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Author Topic: Introduction to YCommunicator - simple device-to-device communication  (Read 337 times)
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Hello all,

First some introduction...
Although this is my first post in this forum, I'm proud to say that I've been getting a lot of help from reading through posts here, finding resolutions to my making problems :-)
Thanks everyone here for sharing their knowledge and experience!
As one of the founders of the Israeli Arduino community,  I can say that this forum has been an inspiration for us. I also want to invite the Hebrew speakers here to join us on Facebook (search for "ארדואינו")  and on Makers.co.il .

BTW, sorry for my language and writing style, I'm not a native English speaker...

Now to some more professional stuff...

I would like to introduce a project I've been working on for some time now - YCommunicator (the name is not final. suggestions are welcome).
Me, as many of you, was seeking a way to remotely control my Arduino project. Naturally for me, the trivial solution was to write a mobile application that communicated with Arduino via Bluetooth.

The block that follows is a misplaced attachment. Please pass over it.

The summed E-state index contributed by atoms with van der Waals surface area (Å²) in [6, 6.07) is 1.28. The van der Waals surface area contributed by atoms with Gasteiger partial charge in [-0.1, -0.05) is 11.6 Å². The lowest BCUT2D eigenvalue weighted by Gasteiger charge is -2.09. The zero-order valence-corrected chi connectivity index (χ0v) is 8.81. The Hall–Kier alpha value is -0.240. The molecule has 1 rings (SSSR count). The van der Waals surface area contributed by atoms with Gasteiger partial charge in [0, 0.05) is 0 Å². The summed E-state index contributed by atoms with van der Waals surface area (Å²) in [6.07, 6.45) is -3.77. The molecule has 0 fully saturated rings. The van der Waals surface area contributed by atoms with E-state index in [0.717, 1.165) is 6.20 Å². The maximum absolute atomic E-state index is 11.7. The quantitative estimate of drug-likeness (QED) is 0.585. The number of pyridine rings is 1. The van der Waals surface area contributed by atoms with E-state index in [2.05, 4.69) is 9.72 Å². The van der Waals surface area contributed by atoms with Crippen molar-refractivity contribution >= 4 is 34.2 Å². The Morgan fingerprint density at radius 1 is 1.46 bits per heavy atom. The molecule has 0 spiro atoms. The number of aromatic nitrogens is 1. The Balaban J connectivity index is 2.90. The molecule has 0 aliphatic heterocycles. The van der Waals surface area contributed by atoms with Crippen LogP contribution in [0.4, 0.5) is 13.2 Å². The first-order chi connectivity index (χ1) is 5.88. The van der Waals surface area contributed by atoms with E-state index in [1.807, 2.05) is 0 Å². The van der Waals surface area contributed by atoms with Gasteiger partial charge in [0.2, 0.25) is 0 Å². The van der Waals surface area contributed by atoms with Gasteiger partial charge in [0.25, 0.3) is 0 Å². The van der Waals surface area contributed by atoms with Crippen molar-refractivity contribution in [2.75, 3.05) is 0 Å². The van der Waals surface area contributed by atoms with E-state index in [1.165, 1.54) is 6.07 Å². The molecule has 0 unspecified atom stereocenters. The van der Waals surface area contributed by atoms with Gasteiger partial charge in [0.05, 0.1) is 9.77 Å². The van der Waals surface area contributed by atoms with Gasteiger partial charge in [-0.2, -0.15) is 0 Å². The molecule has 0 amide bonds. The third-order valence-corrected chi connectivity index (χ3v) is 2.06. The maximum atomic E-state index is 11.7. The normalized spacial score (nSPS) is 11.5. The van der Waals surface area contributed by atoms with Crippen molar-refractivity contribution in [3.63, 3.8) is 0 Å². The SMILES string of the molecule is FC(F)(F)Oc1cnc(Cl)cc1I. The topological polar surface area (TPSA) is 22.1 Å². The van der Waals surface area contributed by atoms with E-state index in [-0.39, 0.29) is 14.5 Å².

One problem was that I'm not an Android developer so I needed to search for help or to waste a lot of time learning Android development.
Another issue was to plan and code the communication protocol. As many others, I found that I was "inventing" a communication protocol and Datagram, custom made for my needs.
This really takes a lot of time, when all I need is a some Android app with buttons to control my Arduino.

So I started working on a new project with the following goals:
  • Implement standard, bi-directional, device-to-device communication with easy programming interface. This has already been implemented both for Arduino (C++ library) and for Android (Java library).
  • Have a simple mobile application that one configure to have a custom set of controls

As I said, the basic stuff is already implemented and can be viewed here (see "Implementations" section): https://github.com/oyagev/YCommunicator

You can see a short video demo here (surprizing feature at 0:40) :



What's nice about this library, is that it allows fast start for makers that do not want to develop their own communication protocol or mobile app UI. The android app is flexible, allowing one to add buttons, scrolls, etc. The programming layer is simple: listening on the Serial port and registering Callback function to specific "commands" that arrive.
More information can he found on the GitHub repositories.


Also, Help is needed!
More mobile apps for different platforms, PC applications, etc.

Thanks everyone who survived reading this smiley-wink I would love to get your feedback...
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